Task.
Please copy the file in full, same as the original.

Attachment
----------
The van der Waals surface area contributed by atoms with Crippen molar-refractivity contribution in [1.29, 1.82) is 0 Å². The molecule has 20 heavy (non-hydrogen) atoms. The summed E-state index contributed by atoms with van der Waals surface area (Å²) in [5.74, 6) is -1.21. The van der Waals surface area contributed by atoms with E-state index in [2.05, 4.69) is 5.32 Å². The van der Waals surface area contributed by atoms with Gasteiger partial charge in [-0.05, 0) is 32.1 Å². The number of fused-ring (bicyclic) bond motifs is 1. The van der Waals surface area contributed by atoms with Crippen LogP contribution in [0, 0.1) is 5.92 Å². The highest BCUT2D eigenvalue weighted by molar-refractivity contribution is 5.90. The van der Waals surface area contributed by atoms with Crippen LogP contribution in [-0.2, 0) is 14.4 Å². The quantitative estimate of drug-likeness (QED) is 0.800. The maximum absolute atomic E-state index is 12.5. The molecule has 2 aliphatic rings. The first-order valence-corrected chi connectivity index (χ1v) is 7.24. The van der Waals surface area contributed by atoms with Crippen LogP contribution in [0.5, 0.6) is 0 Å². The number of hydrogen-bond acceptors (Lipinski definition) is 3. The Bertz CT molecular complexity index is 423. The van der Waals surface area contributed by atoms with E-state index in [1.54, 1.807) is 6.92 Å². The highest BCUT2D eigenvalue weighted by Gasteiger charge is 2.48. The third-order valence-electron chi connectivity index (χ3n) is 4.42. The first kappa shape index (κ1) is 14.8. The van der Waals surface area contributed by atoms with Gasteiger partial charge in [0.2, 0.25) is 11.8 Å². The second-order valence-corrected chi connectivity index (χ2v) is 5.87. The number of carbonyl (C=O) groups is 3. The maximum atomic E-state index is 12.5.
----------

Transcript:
The van der Waals surface area contributed by atoms with Crippen molar-refractivity contribution in [1.29, 1.82) is 0 Å². The molecule has 20 heavy (non-hydrogen) atoms. The summed E-state index contributed by atoms with van der Waals surface area (Å²) in [5.74, 6) is -1.21. The van der Waals surface area contributed by atoms with E-state index in [2.05, 4.69) is 5.32 Å². The van der Waals surface area contributed by atoms with Gasteiger partial charge in [-0.05, 0) is 32.1 Å². The number of fused-ring (bicyclic) bond motifs is 1. The van der Waals surface area contributed by atoms with Crippen LogP contribution in [0, 0.1) is 5.92 Å². The highest BCUT2D eigenvalue weighted by molar-refractivity contribution is 5.90. The van der Waals surface area contributed by atoms with Crippen LogP contribution in [-0.2, 0) is 14.4 Å². The quantitative estimate of drug-likeness (QED) is 0.800. The maximum absolute atomic E-state index is 12.5. The molecule has 2 aliphatic rings. The first-order valence-corrected chi connectivity index (χ1v) is 7.24. The van der Waals surface area contributed by atoms with Crippen LogP contribution in [0.5, 0.6) is 0 Å². The number of hydrogen-bond acceptors (Lipinski definition) is 3. The Bertz CT molecular complexity index is 423. The van der Waals surface area contributed by atoms with E-state index in [1.54, 1.807) is 6.92 Å². The highest BCUT2D eigenvalue weighted by Gasteiger charge is 2.48. The third-order valence-electron chi connectivity index (χ3n) is 4.42. The first kappa shape index (κ1) is 14.8. The van der Waals surface area contributed by atoms with Gasteiger partial charge in [0.2, 0.25) is 11.8 Å². The second-order valence-corrected chi connectivity index (χ2v) is 5.87. The number of carbonyl (C=O) groups is 3. The maximum atomic E-state index is 12.5.